NRI Pulse Staff Report
Atlanta, GA, April 14: Annamalai Annamalai, also known as Dr. Commander Selvam, the former leader of the now defunct Hindu Temple of Georgia, has been sentenced to 27 years, three months in prison following his conviction on 34 felony counts, including bank fraud, tax fraud, bankruptcy fraud, and obstruction charges, federal authorities announced on Monday.
Judge Timothy Batten handed down the sentence after listening to Dr. Commander address the court for nearly an hour, reported Randy Travis of Fox News, Atlanta. Selvam pleaded and begged, cried and moaned, telling the judge, “My god will come to court. My god will send me back to India. That god is you your honor.”
If he serves his entire sentence he’ll be 77 years old when he walks out of prison. Then he’ll be sent back to India where his wife has already been deported for her involvement in this case, said Travis in his report.
“Annamalai perverted the sacred institution of religion by using it as a vehicle for greed and personal profit,” said Acting U.S. Attorney John A. Horn. “He convinced his victims that they had a problem in need of spiritual guidance, and then took advantage of their vulnerabilities for personal financial gain. The sentence rendered against him is lengthy but just and fair considering the irreparable harm he caused to his victims.”
“Annamalai Annamalai, a self-proclaimed “child prodigy” and “priest”, received his fate today for the fraud that he perpetrated on the faithful followers that believed in him,” stated Veronica F. Hyman-Pillot, Special Agent in Charge, IRS Criminal Investigation. “This defendant utilized the nation’s financial system to steal money from unsuspecting victims and then used the money for his own personal benefit. This sentence is a vital element in maintaining public confidence in our legal and financial system.”
According to Acting United States Attorney Horn, the indictment, and other information presented in court: Annamalai generated income through the Hindu Temple of Georgia (“the Hindu Temple”) by charging fees to his followers in exchange for providing spiritual or related services. In a typical transaction, a follower agreed to purchase a particular service for a communicated price, and provided a credit card number by telephone to guarantee payment. Annamalai caused the followers’ credit card numbers to be charged on multiple occasions, in excess of their agreed amount and without authorization.
If the followers disputed the charges with their respective credit card companies, Annamalai submitted false documentation to the credit card companies in support of the unauthorized charges. Annamalai later filed spurious lawsuits against followers who disputed his charges and manipulated audio recordings to make it sound as if the followers had agreed to the disputed charges. Annamalai caused these manipulated audio recordings to be submitted to police departments investigating criminal complaints that were lodged against him.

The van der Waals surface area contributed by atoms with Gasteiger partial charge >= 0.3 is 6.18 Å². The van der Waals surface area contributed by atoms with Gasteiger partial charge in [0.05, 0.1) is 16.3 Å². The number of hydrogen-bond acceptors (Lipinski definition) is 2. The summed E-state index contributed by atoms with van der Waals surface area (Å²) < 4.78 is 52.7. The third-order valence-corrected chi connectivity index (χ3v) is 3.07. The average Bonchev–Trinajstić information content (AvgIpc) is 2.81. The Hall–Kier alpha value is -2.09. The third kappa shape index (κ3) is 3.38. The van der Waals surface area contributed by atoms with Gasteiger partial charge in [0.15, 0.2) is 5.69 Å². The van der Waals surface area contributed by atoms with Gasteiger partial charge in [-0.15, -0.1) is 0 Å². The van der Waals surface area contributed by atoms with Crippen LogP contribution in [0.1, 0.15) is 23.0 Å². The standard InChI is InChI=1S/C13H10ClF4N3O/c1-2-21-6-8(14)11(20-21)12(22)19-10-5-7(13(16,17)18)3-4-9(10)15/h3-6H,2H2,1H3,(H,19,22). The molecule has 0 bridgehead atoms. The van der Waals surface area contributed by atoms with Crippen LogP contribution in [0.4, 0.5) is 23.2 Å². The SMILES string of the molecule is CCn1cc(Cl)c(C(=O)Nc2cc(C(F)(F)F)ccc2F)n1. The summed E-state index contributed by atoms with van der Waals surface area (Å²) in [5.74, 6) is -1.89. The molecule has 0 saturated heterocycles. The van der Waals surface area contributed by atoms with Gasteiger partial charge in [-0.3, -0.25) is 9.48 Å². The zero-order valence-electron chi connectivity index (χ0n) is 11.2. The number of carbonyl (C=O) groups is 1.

The income generated by the Hindu Temple through these credit card charges was used to fund the personal lifestyle of Annamalai and his family, who owned or controlled numerous homes and real properties, luxury vehicles, and foreign bank accounts inIndia.
Following a two-week jury trial, Annamalai was convicted on August 25, 2014, for bank fraud and tax fraud offenses. Annamalai was also convicted of bankruptcy fraud offenses in connection with the Hindu Temple’s petition for bankruptcy protection in August 2009. Annamalai concealed assets from creditors and others by diverting credit card receipts and donations intended for the Hindu Temple to a bank account in the name of a different entity. Annamalai was also convicted of money laundering for using proceeds from the bankruptcy fraud to pay mortgages on properties that he owned, and payments to himself.
Annamalai was also convicted on three counts of obstruction and false statements in connection with the grand jury investigation and the bankruptcy proceeding. Annamalai transmitted a fraudulent email to an IRS Special Agent, which was falsely made to appear as if the email had been written and authored by a witness of the criminal investigation. Annamalai submitted a false affidavit to the grand jury, and a false affidavit to the Bankruptcy Court in connection with the Hindu Temple’s bankruptcy proceeding.
Finally, Annamalai was convicted of conspiring with his spouse and others to conceal the arrest of co-defendant Kumar Chinnathambi.
Annamalai Annamalai, 49, ofBaytown,Texas, was sentenced to 27 years, three months in prison.
Chinnathambi, 34, of Baytown,Texas, was later arrested and pleaded guilty to conspiracy to commit bankruptcy fraud on July 17, 2014. He will be sentenced at a later date.
In addition to Annamalai’s prison sentence, U.S. District Court Judge Timothy C. Batten, Sr. also ordered Annamalai to not engage in any spiritual service for compensation, directly or indirectly through intermediaries; and to not file frivolous, abusive, or malicious lawsuits against (1) former customers of the Hindu Temple and related entities, and victims of his criminal schemes; (2) parties, creditors, the Trustee, lawyers, or court personnel involved in the Hindu Temple’s bankruptcy case; and (3) attorneys, government agents, the jury, and court personnel involved in the criminal case. Judge Batten also recommended to the Bureau of Prisons that Annamalai be housed in a “Communications Management Housing Unit,” which is a special facility that will be able to monitor Annamalai’s telephone calls and electronic communications from prison.
This case was investigated by Special Agents of the Internal Revenue Service Criminal Investigation, with assistance from the Federal Bureau of Investigation (FBI).
Assistant United States Attorneys Steven D. Grimberg and Samir Kaushal prosecuted the case.